What’s bugging Cayman

The Journal tackles its creepiest – and crawliest – story yet as it visits Grand Cayman’s insectariums. 

In cabinets in three corners of George Town in Grand Cayman sit hundreds of bugs. 

These insects are not buzzing or stinging, as most have pins stuck through them. They’re part of insectariums kept at the National Trust, the Department of Environment and the Mosquito Research and Control Unit. 

The three collections house a cross-section of the most common and rarest insects and arachnaids found in the Cayman Islands. 

The insectariums are a treasure trove of the bug kingdom – gorgeous butterflies with silken fire-coloured wings, shimmery jewel-coloured moths, giant beetles, scary spiders, green grasshoppers, huge dragonflies, and even a few non-insect finds like snakeskins at the National Trust, a stuffed Cayman parrot at the Department of Environment or a giant centipede at MRCU. 

Paul Watler, environmental programmes manager at the National Trust, said he’s never counted exactly how many insects are in the tall cabinet inside his office on South Church Street, but there are 20 cases and each contain a varying number of bugs. 

In one, moths with two-inch long bodies and a wing span of more than four inches nestle with smaller, more familiar looking moths. 

“This one was found in Hutland Road,” said Watler, reading an information tag on the biggest moth in the display case. He points to another moth, with shiny striped black and green wings, called Urania boisduvalii, found on the beach in Pease Bay after Hurricane Michelle passed through Cayman. “These are day-time flying moths,” he says of the insect that more closely resembles a gorgeous butterfly.  

One species of swallowtail butterfly in the National Trust collection, which despite its name does not have a tail, had not been seen in the Cayman Islands since the 1930s, but showed up again in 2007.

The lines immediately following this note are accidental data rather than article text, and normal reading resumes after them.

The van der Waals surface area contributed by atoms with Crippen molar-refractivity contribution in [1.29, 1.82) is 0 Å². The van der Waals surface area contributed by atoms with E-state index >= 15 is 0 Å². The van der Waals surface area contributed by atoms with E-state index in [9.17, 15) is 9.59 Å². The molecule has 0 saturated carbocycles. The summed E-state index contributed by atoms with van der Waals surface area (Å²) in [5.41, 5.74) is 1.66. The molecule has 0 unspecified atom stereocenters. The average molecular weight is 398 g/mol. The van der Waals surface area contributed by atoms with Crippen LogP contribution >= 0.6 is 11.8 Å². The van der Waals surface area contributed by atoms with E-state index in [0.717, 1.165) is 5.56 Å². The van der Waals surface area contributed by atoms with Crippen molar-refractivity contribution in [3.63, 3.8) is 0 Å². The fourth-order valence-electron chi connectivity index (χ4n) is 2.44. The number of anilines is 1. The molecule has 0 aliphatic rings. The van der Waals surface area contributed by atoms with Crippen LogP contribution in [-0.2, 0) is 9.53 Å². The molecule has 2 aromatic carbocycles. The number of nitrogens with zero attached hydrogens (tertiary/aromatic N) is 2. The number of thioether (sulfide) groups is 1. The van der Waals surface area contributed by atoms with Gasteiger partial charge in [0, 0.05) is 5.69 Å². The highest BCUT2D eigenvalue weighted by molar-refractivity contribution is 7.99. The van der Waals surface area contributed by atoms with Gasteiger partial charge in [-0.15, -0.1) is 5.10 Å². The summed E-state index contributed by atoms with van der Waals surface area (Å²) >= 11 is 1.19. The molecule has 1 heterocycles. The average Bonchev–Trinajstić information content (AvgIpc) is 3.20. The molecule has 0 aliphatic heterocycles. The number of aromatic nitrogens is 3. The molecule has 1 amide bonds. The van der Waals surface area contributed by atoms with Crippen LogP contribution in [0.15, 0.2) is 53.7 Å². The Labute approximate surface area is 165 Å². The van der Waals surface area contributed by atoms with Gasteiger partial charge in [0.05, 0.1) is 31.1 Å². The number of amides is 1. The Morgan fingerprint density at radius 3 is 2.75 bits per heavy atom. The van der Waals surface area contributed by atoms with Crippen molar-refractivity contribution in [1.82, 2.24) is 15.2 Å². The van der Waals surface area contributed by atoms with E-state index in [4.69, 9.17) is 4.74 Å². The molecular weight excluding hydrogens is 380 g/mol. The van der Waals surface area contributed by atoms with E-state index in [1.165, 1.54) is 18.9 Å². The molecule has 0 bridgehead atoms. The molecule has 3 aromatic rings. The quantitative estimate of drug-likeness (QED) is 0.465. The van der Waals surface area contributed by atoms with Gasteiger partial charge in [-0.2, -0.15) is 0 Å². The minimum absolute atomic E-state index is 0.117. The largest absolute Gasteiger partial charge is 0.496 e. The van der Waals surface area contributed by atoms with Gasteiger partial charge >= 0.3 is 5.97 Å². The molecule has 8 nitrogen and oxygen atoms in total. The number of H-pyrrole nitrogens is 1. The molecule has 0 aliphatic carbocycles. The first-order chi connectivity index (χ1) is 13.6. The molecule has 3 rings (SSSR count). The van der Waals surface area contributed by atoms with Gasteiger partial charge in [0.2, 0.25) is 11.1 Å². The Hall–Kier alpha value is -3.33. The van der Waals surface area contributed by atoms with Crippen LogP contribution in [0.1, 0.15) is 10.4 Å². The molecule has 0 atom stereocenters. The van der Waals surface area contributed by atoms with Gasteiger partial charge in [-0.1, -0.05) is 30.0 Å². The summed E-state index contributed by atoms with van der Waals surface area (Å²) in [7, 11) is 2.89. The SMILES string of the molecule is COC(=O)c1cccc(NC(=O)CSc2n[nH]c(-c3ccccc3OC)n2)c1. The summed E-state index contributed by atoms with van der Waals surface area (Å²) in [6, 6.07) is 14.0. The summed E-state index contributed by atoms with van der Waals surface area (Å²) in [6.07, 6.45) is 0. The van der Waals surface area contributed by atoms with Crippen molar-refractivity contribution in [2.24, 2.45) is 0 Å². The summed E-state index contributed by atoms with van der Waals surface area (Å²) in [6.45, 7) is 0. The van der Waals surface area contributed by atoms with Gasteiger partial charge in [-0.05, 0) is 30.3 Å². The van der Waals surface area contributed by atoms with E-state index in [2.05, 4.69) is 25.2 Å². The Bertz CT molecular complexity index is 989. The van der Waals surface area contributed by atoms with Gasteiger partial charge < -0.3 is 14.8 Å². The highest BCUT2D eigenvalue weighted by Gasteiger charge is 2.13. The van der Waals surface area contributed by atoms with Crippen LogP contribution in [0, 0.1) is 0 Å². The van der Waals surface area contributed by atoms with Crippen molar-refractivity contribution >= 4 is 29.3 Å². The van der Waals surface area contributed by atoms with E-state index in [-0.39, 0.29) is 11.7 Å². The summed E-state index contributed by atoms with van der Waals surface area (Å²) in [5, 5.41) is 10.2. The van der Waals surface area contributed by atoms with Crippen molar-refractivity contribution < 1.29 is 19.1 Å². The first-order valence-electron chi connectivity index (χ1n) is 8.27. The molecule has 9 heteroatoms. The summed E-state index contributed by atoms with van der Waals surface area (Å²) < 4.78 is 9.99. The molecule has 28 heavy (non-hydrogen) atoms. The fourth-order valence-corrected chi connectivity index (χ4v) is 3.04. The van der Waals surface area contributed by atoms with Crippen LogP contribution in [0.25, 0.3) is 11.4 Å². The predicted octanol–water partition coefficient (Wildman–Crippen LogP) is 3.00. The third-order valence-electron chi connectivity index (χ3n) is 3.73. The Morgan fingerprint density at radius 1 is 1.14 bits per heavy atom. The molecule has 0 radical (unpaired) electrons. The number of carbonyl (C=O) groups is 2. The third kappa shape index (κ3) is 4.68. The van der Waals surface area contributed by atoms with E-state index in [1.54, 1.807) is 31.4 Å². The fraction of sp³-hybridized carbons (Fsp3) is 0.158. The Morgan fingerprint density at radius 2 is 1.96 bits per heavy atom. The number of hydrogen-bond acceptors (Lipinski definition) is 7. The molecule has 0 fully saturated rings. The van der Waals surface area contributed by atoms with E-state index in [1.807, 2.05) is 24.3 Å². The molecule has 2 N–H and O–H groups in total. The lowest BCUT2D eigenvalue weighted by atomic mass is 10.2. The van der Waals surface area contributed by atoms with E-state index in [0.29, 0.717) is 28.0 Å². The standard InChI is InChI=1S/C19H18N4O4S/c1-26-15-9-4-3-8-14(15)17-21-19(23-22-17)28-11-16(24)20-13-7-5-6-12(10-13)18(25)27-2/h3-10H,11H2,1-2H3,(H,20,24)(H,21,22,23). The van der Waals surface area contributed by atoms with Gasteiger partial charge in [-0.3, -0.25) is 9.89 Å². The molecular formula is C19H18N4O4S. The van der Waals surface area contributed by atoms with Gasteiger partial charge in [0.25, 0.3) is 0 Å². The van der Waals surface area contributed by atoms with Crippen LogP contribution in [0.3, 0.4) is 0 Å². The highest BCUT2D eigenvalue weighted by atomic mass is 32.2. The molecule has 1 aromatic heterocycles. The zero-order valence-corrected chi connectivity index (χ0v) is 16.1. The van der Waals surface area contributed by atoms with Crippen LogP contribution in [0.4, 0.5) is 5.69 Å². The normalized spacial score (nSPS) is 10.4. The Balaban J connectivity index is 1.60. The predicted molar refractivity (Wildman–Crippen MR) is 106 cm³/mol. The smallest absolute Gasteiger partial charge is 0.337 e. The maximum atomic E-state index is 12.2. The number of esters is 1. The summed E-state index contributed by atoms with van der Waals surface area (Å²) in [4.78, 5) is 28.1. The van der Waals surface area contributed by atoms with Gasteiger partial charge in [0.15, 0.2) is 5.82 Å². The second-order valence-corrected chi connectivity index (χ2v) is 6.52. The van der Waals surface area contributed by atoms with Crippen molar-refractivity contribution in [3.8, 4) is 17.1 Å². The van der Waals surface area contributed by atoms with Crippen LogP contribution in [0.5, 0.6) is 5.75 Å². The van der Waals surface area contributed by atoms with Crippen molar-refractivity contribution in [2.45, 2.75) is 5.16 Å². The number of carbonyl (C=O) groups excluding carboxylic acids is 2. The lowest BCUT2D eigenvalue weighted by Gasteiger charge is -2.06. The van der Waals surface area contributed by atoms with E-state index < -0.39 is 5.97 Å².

Unlike in earlier days when people brought in samples of bugs they came across, nowadays, with the advent of camera phones, people tend to show National Trust staff pictures of insects they want to identify. 

“The other night, I was out and a guy showed me a picture of a bug on his iPhone. It turns out it was a water scorpion. They’re interesting creatures and we see them around now and again. Their back end is effectively a snorkel,” said Watler, as he removed another display case from the cabinet to show some water scorpions that had been collected. 

These fearsome looking bugs hang upside down in the water, with their rear end, through which they can breathe, sticking out into the air. “They eat little fish and other bugs in the water,” said Watler.  

It’s a creature Watler comes across occasionally and one that people sometimes approach him to ask what it is. “They’re not harmful to humans in any way but they’re fairly frightening looking,” he said of the black, two-inch long insect with big pincers in its head.  

Next he brings out a box of “things that sting” – wasps, bees and what looks like an enormous hornet that he calls a “mud wasp”. He described seeing a mud wasp on the Mastic Trail one day. “It was in a little hole in the mud, small enough that it looks almost as if a big raindrop would have made the hole. There was a grasshopper on the ground and next thing, the wasp was on it. It had already stung it to death,” he said. 

There is also a collection of beetles found throughout the Cayman Islands, including the scarab beetle and the three-inch long Stenodontes chevrolati, more commonly known as a longhorn beetle. 

At the Department of Environment, the department’s newest research officer Jess Harvey pulls out tray after tray of fascinating insects from an insectarium cabinet supplied by the Darwin Initiative. The collection is relatively new, as the department’s original insectarium was lost in 2004’s Hurricane Ivan.